QotW: What advice or stories do you have about tires?

Today, April 8, is Tire Day in Japan. The day was established by the Japan Automobile Tire Manufacturers Association to remind people to inspect their tires, and in fact JATMA holds free tire inspections at popular expressway rest stops throughout Japan on this day. Our biggest dilemma with tires — other than the time we had a blowout on an 800-mile road trip — is that it’s become so hard to find tires in smaller sizes for older cars. When the average new car has 18-inch wheels, manufacturers aren’t offering as many 13- and 14-inchers any more.

What advice or stories do you have about tires?

The most entertaining comment by next Monday will receive a prize. Scroll down to see the winner of last week’s QotW, “What’s the biggest joke in the automotive world?“.

There are many things wrong with the automotive world, according to this week’s comments. Let’s start off with the actual cars. In terms of Japanese ones, Lakdasa nominated the Nissan-bodied, Alfa-powered Alfa Romeo Arna, while speedie called out the Suzuki X90, and Mark F Newton-John elected the Datsun F-10. StreetSpirit named kei trucks as a category, but more for the crazy amount of cheap fun you can have in them, and Ryan S pointed his finger at the Nissan IDx.

However, the question wasn’t restricted to Japanese cars, so many of you came forth with a rogue’s gallery of terrible machinery: Mitsubishi Magna‘s Kia Soul, speedie‘s Pontiac Aztek, Fred Langille‘s Edsel, and エーイダン‘s Chrysler PT Cruiser. Both Michael Jue and r100guy suggested the Tesla Cybertruck, the only vehicle to receive more than one nomination.

Then there were the general trends in the industry that are just laughably bad. JJ mentioned the tragedy that SUVs and crossovers all have a Sport Mode now. Jonathan P. submitted the ever-increasing complexity of modern cars, as well as the moronic burnouts leaving car meets. RX626 pointed out the irony that sports cars now have factory “safari” versions while SUVs are trying to be more like sports cars. And Taylor C.‘s screed on the crossover should be required reading.

Ultimately, it was Julien‘s short but brutal answer that had us laughing the most, which is of course the purpose a good joke:

A CEO in a travel case.

Omedetou, your comment has earned you a set of decals from the JNC Shop!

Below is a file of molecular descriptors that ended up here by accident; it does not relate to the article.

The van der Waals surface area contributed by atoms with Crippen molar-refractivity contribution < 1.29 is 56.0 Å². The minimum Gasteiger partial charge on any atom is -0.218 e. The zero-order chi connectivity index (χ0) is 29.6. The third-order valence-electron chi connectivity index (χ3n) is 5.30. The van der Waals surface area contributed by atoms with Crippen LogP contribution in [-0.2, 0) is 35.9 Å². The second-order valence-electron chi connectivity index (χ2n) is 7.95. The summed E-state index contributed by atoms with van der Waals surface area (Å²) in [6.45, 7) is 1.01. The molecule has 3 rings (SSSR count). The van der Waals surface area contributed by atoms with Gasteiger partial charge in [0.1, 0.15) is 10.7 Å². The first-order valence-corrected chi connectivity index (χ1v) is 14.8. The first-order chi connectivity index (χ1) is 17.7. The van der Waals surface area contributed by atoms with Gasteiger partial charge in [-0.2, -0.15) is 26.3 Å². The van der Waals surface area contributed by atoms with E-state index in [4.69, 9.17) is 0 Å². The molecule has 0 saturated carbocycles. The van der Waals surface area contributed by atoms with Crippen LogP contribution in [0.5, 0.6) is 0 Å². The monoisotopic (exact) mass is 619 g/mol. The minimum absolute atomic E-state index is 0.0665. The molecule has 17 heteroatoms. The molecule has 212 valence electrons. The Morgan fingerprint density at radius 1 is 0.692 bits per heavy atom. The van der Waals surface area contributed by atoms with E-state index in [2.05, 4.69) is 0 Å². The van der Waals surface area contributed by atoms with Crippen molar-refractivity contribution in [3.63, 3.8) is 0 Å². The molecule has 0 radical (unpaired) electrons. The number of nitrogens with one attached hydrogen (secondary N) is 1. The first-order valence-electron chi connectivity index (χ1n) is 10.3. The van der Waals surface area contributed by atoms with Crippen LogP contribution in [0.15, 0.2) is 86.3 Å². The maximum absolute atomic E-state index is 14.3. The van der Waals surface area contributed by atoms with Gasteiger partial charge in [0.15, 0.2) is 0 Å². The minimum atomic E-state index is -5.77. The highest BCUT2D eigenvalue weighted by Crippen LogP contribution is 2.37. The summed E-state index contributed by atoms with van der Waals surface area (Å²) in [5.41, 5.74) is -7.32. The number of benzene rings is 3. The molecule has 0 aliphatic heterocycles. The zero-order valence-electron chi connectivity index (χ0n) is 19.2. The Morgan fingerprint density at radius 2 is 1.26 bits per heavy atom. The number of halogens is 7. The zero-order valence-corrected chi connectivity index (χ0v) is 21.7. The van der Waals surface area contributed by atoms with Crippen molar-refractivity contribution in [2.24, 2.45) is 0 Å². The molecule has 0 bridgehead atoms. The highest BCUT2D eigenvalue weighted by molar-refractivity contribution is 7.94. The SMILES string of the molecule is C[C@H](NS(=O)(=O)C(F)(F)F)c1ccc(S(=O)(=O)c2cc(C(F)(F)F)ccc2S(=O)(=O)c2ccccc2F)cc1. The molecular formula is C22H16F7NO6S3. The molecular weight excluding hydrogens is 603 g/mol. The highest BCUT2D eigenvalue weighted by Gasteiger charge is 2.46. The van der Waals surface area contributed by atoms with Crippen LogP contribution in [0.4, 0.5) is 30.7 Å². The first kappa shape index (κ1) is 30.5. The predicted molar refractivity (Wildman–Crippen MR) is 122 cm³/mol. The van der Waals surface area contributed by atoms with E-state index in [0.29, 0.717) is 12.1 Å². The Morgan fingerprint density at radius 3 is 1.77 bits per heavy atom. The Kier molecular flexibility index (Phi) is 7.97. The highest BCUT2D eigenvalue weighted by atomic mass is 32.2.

JNC Decal smash

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22 Responses to QotW: What advice or stories do you have about tires?

  1. George says:

    When buying new tires, always check the TIN (tire identification number–yep that’s what they call it) and make sure the tire is well within the 2 year limit for selling a tire as new. If you have not checked your current tires, 6 years is a good limit to replace if older.

    As noted in the article the tires sizes for older cars are not fast sales movers, so you will probably be getting a tire that is from a batch make a while back, and stored in a warehouse, maybe not under ideal conditions. Beware I have had big tire retailers try to sell me way out of date stock.

  2. steve says:

    Bigger isn’t Better

  3. MWC says:

    i love tires. its a thing for me – when i got my drivers license when i was 16, my dad bought a BJ42 Land Cruiser. As he traveled abroad quite a bit, i ended up adopting it as my daily driver. The first thing we did was put on a set of Yokohama’s and they lasted the life of that TLC – never had a failure with those tires. In my mid 20’s i traded it in on a mustang…but a couple years later, I really felt the need to get another TLC, this time an 80 series that i had to import because they we not sold in Canada. the first thing i did was put on a set of Yokohama’s. they lasted 16 years and never had a failure. i put on a new set 5 years ago and they are still going strong. its a pretty impressive feat to never have a tire failure in roughly 30 years of continuous driving.

  4. Land Ark says:

    Not only is finding 12″ tires for a Figaro a significant challenge – we had a no-name brand shipped from the Figaro Shop in England – but most shops don’t have a machine that can mount them on a wheel. We tried 10 different shops before we found one that could do smaller than 13″.